The controversy about salmon consumption has been going on for over ten years. Although
salmon farming techniques allowed scaling up fish production to meet consumer demands
at very competitive sale prices, the quality differences between farmed salmon and
its wild counterpart is the subject of debates.
You don't need sophisticated laboratory equipment to notice the sharp differences
between farmed and wild salmon. Wild salmon usually shows a beautiful dark-orange
solid meat, with few if any streaks of fat. Farmed salmon, on the other hand, is
artificially colored with carotenoids, and usually appears of a lighter color with
its muscle fibers separated by abundant layers of fat.
The reason for this decrease in quality is in the farming process. Wild salmon usually
start their life in non-salted water where eggs are deposited and hatched, and spend
most of their adult life in salted water. Fish travel for most of their adult lives,
spanning hundreds of miles, and feeding on a very diverse diet which contributes
to the dark orange color of its meat. Salmon's farmed counterpart, on the other hand,
spends most of its life confined in an overpopulated pen, a few tens of meters in
diameter, where it shares its space with tens of thousands of its similar. Its diet
consists of food pellets. Artificial coloring is used to confer the meat its characteristic
orange color, and often vaccinations and antibiotics are used to prevent the spread
of parasites through the fish stock. The final product is a meat with a much higher
Experts’ recommendations for a healthy and sustainable seafood choice
The benefit of including fish in your diet goes beyond the vast number of delicious
recipes that can be prepared with it. Many nutrients which are found in fish oils,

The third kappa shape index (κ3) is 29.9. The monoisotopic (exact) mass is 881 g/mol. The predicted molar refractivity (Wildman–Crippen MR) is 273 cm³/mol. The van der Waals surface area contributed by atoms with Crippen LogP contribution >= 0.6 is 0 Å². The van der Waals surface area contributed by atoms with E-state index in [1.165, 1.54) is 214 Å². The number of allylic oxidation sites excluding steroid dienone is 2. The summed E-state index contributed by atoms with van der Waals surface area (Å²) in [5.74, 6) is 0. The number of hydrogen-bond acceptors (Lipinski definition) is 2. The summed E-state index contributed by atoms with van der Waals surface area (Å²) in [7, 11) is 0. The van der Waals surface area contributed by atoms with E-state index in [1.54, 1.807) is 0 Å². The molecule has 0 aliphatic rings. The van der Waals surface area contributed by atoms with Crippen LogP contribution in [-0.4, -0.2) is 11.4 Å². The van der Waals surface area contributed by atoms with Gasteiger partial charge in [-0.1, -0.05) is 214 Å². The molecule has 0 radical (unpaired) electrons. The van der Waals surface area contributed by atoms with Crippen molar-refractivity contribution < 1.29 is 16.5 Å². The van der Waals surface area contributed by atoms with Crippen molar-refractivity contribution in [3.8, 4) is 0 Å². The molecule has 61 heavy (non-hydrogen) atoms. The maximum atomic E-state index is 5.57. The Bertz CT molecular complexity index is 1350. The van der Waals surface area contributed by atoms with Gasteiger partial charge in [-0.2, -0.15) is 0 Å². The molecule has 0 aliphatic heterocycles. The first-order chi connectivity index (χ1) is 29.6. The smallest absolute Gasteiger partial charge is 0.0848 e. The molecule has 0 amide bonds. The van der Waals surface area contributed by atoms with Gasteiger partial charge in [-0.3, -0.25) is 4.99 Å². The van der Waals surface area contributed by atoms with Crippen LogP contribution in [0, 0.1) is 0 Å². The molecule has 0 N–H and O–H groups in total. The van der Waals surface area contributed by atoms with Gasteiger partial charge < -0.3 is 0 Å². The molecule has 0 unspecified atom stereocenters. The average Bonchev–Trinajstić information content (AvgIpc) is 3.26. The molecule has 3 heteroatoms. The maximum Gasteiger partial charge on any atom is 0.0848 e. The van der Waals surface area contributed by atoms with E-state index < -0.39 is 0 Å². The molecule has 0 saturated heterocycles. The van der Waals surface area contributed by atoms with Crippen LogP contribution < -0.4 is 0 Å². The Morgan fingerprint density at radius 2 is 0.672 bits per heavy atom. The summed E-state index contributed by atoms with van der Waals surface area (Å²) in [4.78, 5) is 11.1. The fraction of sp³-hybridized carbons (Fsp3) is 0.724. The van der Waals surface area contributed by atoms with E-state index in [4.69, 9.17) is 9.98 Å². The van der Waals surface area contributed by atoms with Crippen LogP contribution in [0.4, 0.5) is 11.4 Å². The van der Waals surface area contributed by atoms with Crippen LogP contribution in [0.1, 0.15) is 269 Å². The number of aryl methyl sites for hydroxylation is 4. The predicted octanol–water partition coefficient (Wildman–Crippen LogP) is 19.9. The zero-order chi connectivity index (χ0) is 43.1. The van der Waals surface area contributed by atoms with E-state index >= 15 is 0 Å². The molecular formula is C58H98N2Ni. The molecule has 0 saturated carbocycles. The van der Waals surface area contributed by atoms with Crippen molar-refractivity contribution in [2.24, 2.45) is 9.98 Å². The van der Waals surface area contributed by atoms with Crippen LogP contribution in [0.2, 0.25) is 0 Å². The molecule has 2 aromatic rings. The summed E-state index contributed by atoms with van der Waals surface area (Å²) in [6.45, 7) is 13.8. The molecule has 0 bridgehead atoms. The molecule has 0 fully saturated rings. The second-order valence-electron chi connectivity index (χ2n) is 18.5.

can be obtained almost exclusively from fish sources. Omega-3 fatty acids, which
are currently very popular, are abundant in fish. They are suggested to help control
weight by improving abdominal fat control. Omega-3 fatty acids are an essential component
of the brain, and several studies suggest supplementation may help reduce the risk
of cardiac diseases, cancer, and work as support treatment for depression. Nutritionists'
recommendations for food consumption vary. Some nutritionists recommend consuming
fish at least 2 to 3 times per week, while others consider fish so essential that
they recommend eating 5 fish-based meals per week.
Seafood, however, comes at an additional price than what you pay for it at the supermarket.
Fish and seafood in general act as a seawater filter, retaining many chemicals released
into the ocean from human pollution or natural sources. Mercury and other chemicals
eventually reach our bodies at the kitchen table or the sushi restaurant, exposing
ourselves to long-term health risks.
A fillet of wild sockeye salmon is compared with wild salmon
To make matters worse, some wild-fish harvesting techniques and some farming practices
have a proven negative impact on the environment. This problem is compounded by the
increasing worldwide demand for seafood.
Putting fish on the dining table therefore becomes a compromise between our culinary
tastes, nutritional needs, and health risks in addition to environmental impact.
Salmon, canned tuna and shrimp are the most abundantly consumed fish products in
North America. Consumption of salmon in the US has more than doubled in the fifteen
years between 1989 and 2004, reaching the astonishing amount of 300,000 metric tons
per year. The environmental consequences for some salmon populations have been disastrous.
The population of North Atlantic salmon for example, known as Salmon salar, has been
reduced almost to extinction.
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